Amber Henry, Tatiana Reinoza, David C. Brotherton, Dr. E. Carmen Ramos, Abigail E. Lapin Dardashti, Scherezade Garcia, Firelei Baez, Shaun Leonardo, Gabriela Watson Aurazo and Miriam Jiménez Román
Since the eighteenth century, an increased number of Afro-Latinos have traveled to and from the Caribbean, Central, and South America, experiencing varying national hegemonic systems and founding unique perspectives on definitions of race, gender, and identity. Art, historical, anthropological, and sociological scholarship has often examined Caribbean people, and particularly artists, from a narrow lens, discussing only the historical implications of single nations and overlooking the important international travel experiences of many artists. This symposium considers the ideological shifts that Afro-Latino migrants and immigrants have undergone through their experiences in Latin America and the United States. Exploring such changes reveals a narrative that recounts the transnational and sociopolitical relationships of the colonizer and the colonized from a lens melding different racial and political ideologies.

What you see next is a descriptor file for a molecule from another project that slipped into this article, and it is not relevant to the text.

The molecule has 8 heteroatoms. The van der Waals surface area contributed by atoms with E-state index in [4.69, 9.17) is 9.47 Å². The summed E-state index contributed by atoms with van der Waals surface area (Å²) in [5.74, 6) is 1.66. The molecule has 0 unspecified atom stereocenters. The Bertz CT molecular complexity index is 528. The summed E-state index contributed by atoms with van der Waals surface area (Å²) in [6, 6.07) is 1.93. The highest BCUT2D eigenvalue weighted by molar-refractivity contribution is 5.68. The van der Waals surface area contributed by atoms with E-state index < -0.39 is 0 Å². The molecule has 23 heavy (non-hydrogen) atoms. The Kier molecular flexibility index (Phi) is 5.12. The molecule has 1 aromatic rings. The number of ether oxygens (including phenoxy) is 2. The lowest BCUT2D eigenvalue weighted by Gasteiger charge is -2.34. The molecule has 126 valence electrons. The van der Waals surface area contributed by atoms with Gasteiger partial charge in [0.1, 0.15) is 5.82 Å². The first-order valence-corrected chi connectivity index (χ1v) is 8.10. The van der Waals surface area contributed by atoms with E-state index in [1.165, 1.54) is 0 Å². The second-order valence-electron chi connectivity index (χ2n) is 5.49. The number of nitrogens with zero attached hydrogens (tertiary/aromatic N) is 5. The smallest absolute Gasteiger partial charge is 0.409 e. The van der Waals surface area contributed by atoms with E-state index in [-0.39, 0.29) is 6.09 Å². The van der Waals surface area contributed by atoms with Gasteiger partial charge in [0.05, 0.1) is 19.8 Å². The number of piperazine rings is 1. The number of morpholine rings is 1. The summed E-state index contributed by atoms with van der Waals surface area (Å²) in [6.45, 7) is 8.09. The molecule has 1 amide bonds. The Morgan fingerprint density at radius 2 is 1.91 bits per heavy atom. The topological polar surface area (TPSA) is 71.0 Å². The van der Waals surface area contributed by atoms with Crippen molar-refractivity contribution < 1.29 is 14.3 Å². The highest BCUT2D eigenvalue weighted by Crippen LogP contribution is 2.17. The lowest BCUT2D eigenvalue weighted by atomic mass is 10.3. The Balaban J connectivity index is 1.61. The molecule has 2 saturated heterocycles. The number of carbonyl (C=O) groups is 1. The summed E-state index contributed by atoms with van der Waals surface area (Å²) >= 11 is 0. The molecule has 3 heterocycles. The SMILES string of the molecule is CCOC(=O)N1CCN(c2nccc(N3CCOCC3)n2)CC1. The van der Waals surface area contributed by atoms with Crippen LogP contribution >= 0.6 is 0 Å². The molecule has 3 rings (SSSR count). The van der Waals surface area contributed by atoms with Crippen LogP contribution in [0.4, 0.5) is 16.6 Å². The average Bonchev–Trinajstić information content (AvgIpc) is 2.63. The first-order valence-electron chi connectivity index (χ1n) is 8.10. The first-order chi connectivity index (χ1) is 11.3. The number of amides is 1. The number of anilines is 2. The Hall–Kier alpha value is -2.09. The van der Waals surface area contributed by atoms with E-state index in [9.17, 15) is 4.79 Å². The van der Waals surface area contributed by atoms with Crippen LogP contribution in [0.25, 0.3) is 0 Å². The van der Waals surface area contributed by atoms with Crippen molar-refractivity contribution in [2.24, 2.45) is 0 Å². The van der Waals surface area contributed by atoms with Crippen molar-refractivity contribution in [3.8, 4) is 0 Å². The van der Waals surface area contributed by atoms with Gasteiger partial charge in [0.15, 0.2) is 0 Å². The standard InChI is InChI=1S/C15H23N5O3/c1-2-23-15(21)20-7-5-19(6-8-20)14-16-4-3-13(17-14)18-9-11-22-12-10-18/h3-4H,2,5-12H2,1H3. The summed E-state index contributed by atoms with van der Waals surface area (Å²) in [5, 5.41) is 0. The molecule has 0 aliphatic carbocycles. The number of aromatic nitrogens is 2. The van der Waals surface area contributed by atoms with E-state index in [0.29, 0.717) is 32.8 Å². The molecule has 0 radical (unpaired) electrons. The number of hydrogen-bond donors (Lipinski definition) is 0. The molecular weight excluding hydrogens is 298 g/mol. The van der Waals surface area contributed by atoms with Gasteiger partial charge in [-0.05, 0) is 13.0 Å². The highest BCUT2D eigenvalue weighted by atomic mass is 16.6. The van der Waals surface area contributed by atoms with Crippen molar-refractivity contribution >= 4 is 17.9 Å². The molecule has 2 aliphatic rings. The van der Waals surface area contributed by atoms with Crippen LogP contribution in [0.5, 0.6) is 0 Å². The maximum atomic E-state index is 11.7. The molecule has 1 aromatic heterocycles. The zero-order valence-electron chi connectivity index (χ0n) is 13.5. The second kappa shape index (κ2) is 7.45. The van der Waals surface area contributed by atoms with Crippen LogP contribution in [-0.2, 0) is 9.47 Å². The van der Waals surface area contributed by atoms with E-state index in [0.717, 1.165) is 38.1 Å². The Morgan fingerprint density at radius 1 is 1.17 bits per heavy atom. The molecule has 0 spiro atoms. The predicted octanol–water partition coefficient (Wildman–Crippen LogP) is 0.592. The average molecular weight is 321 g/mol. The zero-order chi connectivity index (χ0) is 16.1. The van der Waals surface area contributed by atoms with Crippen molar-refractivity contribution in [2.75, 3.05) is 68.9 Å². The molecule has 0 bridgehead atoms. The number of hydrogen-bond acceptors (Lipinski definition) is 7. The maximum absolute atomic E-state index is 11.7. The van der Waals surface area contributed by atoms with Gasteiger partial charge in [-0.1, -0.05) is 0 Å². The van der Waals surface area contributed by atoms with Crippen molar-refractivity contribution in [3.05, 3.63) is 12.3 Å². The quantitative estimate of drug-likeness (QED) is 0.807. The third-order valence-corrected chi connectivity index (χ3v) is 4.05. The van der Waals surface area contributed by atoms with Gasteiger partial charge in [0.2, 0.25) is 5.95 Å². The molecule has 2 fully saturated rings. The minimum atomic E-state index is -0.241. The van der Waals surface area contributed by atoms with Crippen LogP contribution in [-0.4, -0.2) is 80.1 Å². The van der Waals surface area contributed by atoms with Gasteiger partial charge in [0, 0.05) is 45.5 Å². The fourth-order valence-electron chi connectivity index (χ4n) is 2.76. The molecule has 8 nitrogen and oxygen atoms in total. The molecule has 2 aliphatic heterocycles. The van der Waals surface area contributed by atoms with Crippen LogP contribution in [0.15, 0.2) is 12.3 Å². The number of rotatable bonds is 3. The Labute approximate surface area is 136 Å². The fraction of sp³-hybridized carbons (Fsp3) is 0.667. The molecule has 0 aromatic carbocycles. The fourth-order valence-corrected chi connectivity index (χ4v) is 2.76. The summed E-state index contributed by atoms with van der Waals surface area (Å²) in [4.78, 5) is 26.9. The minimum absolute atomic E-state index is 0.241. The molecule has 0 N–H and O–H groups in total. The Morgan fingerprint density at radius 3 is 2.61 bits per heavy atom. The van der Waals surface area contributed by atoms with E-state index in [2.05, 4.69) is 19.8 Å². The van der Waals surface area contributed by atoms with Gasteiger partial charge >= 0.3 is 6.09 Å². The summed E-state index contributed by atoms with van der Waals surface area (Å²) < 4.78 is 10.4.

Learn more about the presenters and the program here.
Includes presentations by distinguished scholars, a panel, plenaries and Q&A sessions, give a complete program./El simposio cada año explora la compleja relación de la diáspora africana y las culturas Latinas, una oportunidad para aprender, dialogar y aumentar nuestra.
***Special group rates are available by calling: /Si tiene preguntas sobre precios especiales para grupos llame a: Aida Devine at 215.426-3311
**** Act 48 CEU credits have been approved for Philadelphia School District teachers with their School District I.D. numbers
***Up to 6 CEU’s are available, in partnership with the Department of Social Work at La Salle University. At registration please indicate if you are applying for Social Work CEU’s.
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